Tag Archives: china

What does China *really* know about cutting-edge technology, anyway?

Left: a Seagate factory in Wuxi, China

A couple of anecdotes to remember before accepting the conventional wisdom that all China is good for is mass-producing (or copying) non-Chinese tech products (i.e. iPhones):

From Seymour Hersh’s recent New Yorker piece examining the hype of cyber-warfare:

A few weeks after Barack Obama’s election, the Chinese began flooding a group of communications links known to be monitored by the N.S.A. with a barrage of intercepts, two Bush Administration national-security officials and the former senior intelligence official told me. The intercepts included details of planned American naval movements. The Chinese were apparently showing the U.S. their hand.

“The N.S.A. would ask, ‘Can the Chinese be that good?’ ” the former official told me. “My response was that they only invented gunpowder in the tenth century and built the bomb in 1965. I’d say, ‘Can you read Chinese?’ We don’t even know the Chinese pictograph for ‘Happy hour.’ ”

And today’s New York Times, on a Chinese research center building a supercomputer that outclocks the current one by 40 percent.

Modern supercomputers are built by combining thousands of small computer servers and using software to turn them into a single entity. In that sense, any organization with enough money and expertise can buy what amount to off-the-shelf components and create a fast machine.

The Chinese system follows that model by linking thousands upon thousands of chips made by the American companies Intel and Nvidia. But the secret sauce behind the system — and the technological achievement — is the interconnect, or networking technology, developed by Chinese researchers that shuttles data back and forth across the smaller computers at breakneck rates, Mr. Dongarra said.

“That technology was built by them,” Mr. Dongarra said. “They are taking supercomputing very seriously and making a deep commitment.”

The Chinese interconnect can handle data at about twice the speed of a common interconnect called InfiniBand used in many supercomputers.

Who better understands freedom of the press? An Apple supplier, or Chinese state police?

A Reuters reporter tried to photograph, from the street, a Foxconn plant that was rumored to be manufacturing parts for Apple products. Foxconn guards chased him, stopped the taxi he tried to escape in, and tried to drag him into the factory while beating him.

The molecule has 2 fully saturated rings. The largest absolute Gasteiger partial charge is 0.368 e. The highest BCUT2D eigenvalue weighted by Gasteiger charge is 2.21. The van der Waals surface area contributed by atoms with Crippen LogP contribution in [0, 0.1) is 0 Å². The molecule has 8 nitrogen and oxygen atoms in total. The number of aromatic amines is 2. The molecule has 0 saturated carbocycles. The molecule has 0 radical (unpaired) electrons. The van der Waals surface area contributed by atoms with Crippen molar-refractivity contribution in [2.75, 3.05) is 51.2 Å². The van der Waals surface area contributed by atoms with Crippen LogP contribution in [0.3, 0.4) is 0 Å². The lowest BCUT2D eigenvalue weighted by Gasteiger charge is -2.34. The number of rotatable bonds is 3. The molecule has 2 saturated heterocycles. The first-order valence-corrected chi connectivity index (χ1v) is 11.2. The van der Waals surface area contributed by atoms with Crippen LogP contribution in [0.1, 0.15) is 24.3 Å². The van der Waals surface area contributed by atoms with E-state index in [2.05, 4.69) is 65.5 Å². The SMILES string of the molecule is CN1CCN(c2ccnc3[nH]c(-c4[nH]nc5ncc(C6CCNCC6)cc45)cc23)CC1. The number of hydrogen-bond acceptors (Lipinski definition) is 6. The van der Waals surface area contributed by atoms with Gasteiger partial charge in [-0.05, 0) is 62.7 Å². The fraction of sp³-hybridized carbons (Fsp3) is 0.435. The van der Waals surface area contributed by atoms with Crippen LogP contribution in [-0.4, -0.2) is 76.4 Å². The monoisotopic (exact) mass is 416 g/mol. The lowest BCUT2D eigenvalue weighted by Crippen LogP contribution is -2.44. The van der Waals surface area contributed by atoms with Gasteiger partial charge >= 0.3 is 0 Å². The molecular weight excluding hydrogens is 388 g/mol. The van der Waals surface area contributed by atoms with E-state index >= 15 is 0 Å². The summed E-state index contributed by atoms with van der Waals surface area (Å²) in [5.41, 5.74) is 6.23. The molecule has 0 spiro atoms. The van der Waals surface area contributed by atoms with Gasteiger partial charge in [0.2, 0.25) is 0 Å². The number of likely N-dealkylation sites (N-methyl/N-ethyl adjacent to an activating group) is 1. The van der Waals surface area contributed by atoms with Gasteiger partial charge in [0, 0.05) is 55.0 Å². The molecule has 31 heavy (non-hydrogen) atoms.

Who saved the reporter? Chinese police, who had to remind Foxconn guards that it is legal to take pictures from a public street.

In China, a Reuters reporter found out the hard way how seriously some Apple suppliers take security.

Tipped by a worker outside the Longhua complex that a nearby Foxconn plant was manufacturing parts for Apple too, our correspondent hopped in a taxi for a visit to the facility in Guanlan, which makes products for a range of companies.

As he stood on the public road taking photos of the front gate and security checkpoint, a guard shouted. The reporter continued snapping photos before jumping into a waiting taxi. The guard blocked the vehicle and ordered the driver to stop, threatening to strip him of his taxi license.

The correspondent got out and insisted he was within his rights as he was on the main road. The guard grabbed his arm. A second guard ran over, and with a crowd of Foxconn workers watching, they tried dragging him into the factory.

The reporter asked to be let go. When that didn’t happen, he jerked himself free and started walking off. The older guard kicked him in the leg, while the second threatened to hit him again if he moved. A few minutes later, a Foxconn security car came along but the reporter refused to board it. He called the police instead.

After the authorities arrived and mediated, the guards apologized and the matter was settled. The reporter left without filing a complaint, though the police gave him the option of doing so.

“You’re free to do what you want,” the policeman explained, “But this is Foxconn and they have a special status here. Please understand.”